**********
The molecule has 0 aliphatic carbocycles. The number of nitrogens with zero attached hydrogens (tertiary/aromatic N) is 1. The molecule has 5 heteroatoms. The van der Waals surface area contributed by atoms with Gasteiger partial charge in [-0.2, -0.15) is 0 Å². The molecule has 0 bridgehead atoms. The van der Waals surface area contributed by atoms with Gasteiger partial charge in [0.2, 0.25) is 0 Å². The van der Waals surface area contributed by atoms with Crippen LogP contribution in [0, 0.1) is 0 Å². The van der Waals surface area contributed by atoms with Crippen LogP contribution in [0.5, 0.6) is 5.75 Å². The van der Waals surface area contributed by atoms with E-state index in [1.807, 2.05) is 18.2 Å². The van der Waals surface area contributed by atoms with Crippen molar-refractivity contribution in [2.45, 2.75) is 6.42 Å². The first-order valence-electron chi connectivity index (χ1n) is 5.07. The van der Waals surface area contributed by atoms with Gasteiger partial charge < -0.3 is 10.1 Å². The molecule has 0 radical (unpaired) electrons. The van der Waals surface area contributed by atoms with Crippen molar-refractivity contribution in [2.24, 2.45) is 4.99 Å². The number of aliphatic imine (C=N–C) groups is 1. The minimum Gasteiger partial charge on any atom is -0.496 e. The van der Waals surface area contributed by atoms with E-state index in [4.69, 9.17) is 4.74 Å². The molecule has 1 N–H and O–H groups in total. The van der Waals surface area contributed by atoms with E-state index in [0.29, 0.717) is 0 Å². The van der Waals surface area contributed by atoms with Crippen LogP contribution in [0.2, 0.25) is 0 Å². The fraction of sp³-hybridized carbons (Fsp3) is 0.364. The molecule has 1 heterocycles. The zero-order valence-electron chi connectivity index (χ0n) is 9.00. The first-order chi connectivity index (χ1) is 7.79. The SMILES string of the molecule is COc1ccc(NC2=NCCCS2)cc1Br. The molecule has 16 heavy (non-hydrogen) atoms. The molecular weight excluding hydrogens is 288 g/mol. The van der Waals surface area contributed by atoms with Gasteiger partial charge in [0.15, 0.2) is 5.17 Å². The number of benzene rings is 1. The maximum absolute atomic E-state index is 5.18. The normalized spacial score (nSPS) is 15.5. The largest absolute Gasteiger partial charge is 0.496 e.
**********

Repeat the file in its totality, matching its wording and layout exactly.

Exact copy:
The molecule has 0 aliphatic carbocycles. The number of nitrogens with zero attached hydrogens (tertiary/aromatic N) is 1. The molecule has 5 heteroatoms. The van der Waals surface area contributed by atoms with Gasteiger partial charge in [-0.2, -0.15) is 0 Å². The molecule has 0 bridgehead atoms. The van der Waals surface area contributed by atoms with Gasteiger partial charge in [0.2, 0.25) is 0 Å². The van der Waals surface area contributed by atoms with Crippen LogP contribution in [0, 0.1) is 0 Å². The van der Waals surface area contributed by atoms with Crippen LogP contribution in [0.5, 0.6) is 5.75 Å². The van der Waals surface area contributed by atoms with E-state index in [1.807, 2.05) is 18.2 Å². The van der Waals surface area contributed by atoms with Crippen molar-refractivity contribution in [2.45, 2.75) is 6.42 Å². The first-order valence-electron chi connectivity index (χ1n) is 5.07. The van der Waals surface area contributed by atoms with Gasteiger partial charge < -0.3 is 10.1 Å². The molecule has 0 radical (unpaired) electrons. The van der Waals surface area contributed by atoms with Crippen molar-refractivity contribution in [2.24, 2.45) is 4.99 Å². The number of aliphatic imine (C=N–C) groups is 1. The minimum Gasteiger partial charge on any atom is -0.496 e. The van der Waals surface area contributed by atoms with E-state index in [4.69, 9.17) is 4.74 Å². The molecule has 1 N–H and O–H groups in total. The van der Waals surface area contributed by atoms with E-state index in [0.29, 0.717) is 0 Å². The van der Waals surface area contributed by atoms with Crippen LogP contribution in [0.2, 0.25) is 0 Å². The fraction of sp³-hybridized carbons (Fsp3) is 0.364. The molecule has 1 heterocycles. The zero-order valence-electron chi connectivity index (χ0n) is 9.00. The first-order chi connectivity index (χ1) is 7.79. The SMILES string of the molecule is COc1ccc(NC2=NCCCS2)cc1Br. The molecule has 16 heavy (non-hydrogen) atoms. The molecular weight excluding hydrogens is 288 g/mol. The van der Waals surface area contributed by atoms with Gasteiger partial charge in [0.15, 0.2) is 5.17 Å². The number of benzene rings is 1. The maximum absolute atomic E-state index is 5.18. The normalized spacial score (nSPS) is 15.5. The largest absolute Gasteiger partial charge is 0.496 e.